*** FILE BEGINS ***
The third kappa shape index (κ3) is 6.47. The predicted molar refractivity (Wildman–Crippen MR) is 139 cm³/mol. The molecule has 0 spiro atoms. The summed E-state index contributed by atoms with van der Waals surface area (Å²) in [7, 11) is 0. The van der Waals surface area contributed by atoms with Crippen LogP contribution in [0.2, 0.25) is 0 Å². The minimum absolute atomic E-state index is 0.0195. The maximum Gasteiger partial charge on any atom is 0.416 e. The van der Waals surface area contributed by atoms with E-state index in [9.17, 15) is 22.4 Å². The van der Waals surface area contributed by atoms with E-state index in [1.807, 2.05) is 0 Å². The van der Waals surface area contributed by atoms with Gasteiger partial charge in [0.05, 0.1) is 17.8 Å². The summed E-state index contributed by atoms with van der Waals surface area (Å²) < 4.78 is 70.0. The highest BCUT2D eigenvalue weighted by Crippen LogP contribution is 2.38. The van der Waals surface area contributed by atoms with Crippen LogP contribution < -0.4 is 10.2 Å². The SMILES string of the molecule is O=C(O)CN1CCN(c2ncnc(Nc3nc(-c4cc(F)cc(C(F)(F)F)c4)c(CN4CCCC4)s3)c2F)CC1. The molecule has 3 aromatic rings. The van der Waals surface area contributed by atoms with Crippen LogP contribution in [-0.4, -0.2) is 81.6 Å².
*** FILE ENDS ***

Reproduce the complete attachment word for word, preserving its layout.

The third kappa shape index (κ3) is 6.47. The predicted molar refractivity (Wildman–Crippen MR) is 139 cm³/mol. The molecule has 0 spiro atoms. The summed E-state index contributed by atoms with van der Waals surface area (Å²) in [7, 11) is 0. The van der Waals surface area contributed by atoms with Crippen LogP contribution in [0.2, 0.25) is 0 Å². The minimum absolute atomic E-state index is 0.0195. The maximum Gasteiger partial charge on any atom is 0.416 e. The van der Waals surface area contributed by atoms with E-state index in [9.17, 15) is 22.4 Å². The van der Waals surface area contributed by atoms with E-state index in [1.807, 2.05) is 0 Å². The van der Waals surface area contributed by atoms with Gasteiger partial charge in [0.05, 0.1) is 17.8 Å². The summed E-state index contributed by atoms with van der Waals surface area (Å²) < 4.78 is 70.0. The highest BCUT2D eigenvalue weighted by Crippen LogP contribution is 2.38. The van der Waals surface area contributed by atoms with Crippen LogP contribution < -0.4 is 10.2 Å². The SMILES string of the molecule is O=C(O)CN1CCN(c2ncnc(Nc3nc(-c4cc(F)cc(C(F)(F)F)c4)c(CN4CCCC4)s3)c2F)CC1. The molecule has 3 aromatic rings. The van der Waals surface area contributed by atoms with Crippen LogP contribution in [-0.4, -0.2) is 81.6 Å².